Trump thinks “clean coal” is just coal that’s been cleaned off. Here’s what it actually is.
During a set of bellicose and rambling remarks at a campaign-style rally in Arizona Tuesday night, U.S. President Donald Trump briefly touched on what’s now become a familiar fixture in his stable of talking points: “clean coal.”
“We’ve ended the war on beautiful, clean coal,” Trump told the crowd in Phoenix, referencing a new mine that he claimed will soon open in Pennsylvania. “...they’re taking out coal, they’re going to clean it.”
But even alongside the litany of other contradictory ideas that Trump trotted out during his comments, the characterization of coal as something that can be dusted off and made to shine like a new penny is particularly dangerous in its wrong-headedness.
Below is a breakdown of what we’re really talking about when we talk about “clean coal.”
What is “clean coal”?
Tuesday night’s rally isn’t the first time the president has touted his support for the concept of clean coal — a phrase itself already oxymoronic by nature. During a March signing ceremony for an executive order that rolled back regulations aimed at reducing pollution from coal plants, Trump said that going forward, “we’re going to have clean coal, really clean coal.”
But “clean coal” doesn’t actually denote coal that’s somehow more environmentally friendly than some other, dirty alternative. Instead, the phrase refers to the set of technologies being developed to help power plants burn coal more cleanly, and the way that those emissions are then controlled, according to Michael Shawn Hendryx, a professor of environmental and occupational health at Indiana University.
“It’s not a term that has to do with the way it’s extracted or processed prior to cleaning,” Hendryx said in a phone interview, adding that the president’s comment on Tuesday had to be “either a total lie or a willful act of ignorance.”
Known as carbon capture and sequestration — C.C.S. for short — the “clean coal” method enables power plants to snag harmful carbon dioxide (CO2) exhaust before it enters the atmosphere.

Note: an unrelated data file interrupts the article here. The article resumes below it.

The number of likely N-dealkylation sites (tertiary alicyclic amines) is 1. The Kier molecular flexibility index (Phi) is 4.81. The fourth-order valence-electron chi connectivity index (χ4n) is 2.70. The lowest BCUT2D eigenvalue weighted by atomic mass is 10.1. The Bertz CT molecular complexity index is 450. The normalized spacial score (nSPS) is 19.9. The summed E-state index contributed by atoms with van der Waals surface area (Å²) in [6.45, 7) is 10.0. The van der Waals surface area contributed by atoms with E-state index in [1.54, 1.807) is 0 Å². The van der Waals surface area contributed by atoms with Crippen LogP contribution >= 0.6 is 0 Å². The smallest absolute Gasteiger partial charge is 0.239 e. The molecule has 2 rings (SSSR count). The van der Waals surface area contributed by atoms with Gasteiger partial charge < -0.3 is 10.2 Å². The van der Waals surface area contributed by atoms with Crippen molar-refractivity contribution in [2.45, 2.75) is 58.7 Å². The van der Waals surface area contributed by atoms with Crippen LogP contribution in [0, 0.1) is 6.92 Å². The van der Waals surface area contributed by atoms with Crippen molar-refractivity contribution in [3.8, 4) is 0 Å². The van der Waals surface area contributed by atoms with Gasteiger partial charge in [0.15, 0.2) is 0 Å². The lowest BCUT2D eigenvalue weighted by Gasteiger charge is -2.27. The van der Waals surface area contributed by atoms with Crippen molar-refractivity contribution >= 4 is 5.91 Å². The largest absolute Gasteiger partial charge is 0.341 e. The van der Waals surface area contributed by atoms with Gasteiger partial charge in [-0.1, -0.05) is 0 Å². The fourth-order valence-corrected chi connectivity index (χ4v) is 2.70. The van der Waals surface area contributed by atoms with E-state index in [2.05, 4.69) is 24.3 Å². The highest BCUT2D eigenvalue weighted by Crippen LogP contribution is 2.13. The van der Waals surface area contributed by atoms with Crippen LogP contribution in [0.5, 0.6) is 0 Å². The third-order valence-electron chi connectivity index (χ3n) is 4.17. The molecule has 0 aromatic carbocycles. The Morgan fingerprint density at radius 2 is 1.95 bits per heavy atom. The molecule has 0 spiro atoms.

While that might sound good in theory, there are still major hurdles to implementing the technology at the large scale that would be necessary for it to actually make a non-negligible environmental impact.
“It might be possible to do it here and there in some sites, but it’s too expensive to build the plants, and the technology for storing that much carbon dioxide permanently in some underground facilities as they propose to do is just not practical,” Hendryx said. “It’s delusional.”
Coal isn’t clean, period.
Coal, it’s worth noting, is the dirtiest source of energy available to mankind.
But it’s no surprise that the phrase “clean coal” has gained widespread popularity in recent years, percolating up through the highest echelons of power from coal lobbyists to policy makers to the lips of the president himself.
According to the New York Times, the insinuation that coal can be “clean” is just part of a larger push by the coal industry itself to vocally legitimize growing public concern surrounding man-made climate change — and to rebrand the resource as a potential player in an environmentally friendly future.
With Trump’s reference to clean coal coming in the midst of a banner year for environmental hand-wringing in the U.S. — in 2017 alone, he withdrew from the landmark Paris climate deal, appointed a noted climate change doubter to head the Environmental Protection Agency and on Aug. 20 announced the dissolution of a federal advisory committee on climate change — it’s important to remember that coal is still a dirty word, no matter how its cheerleaders try to spin it.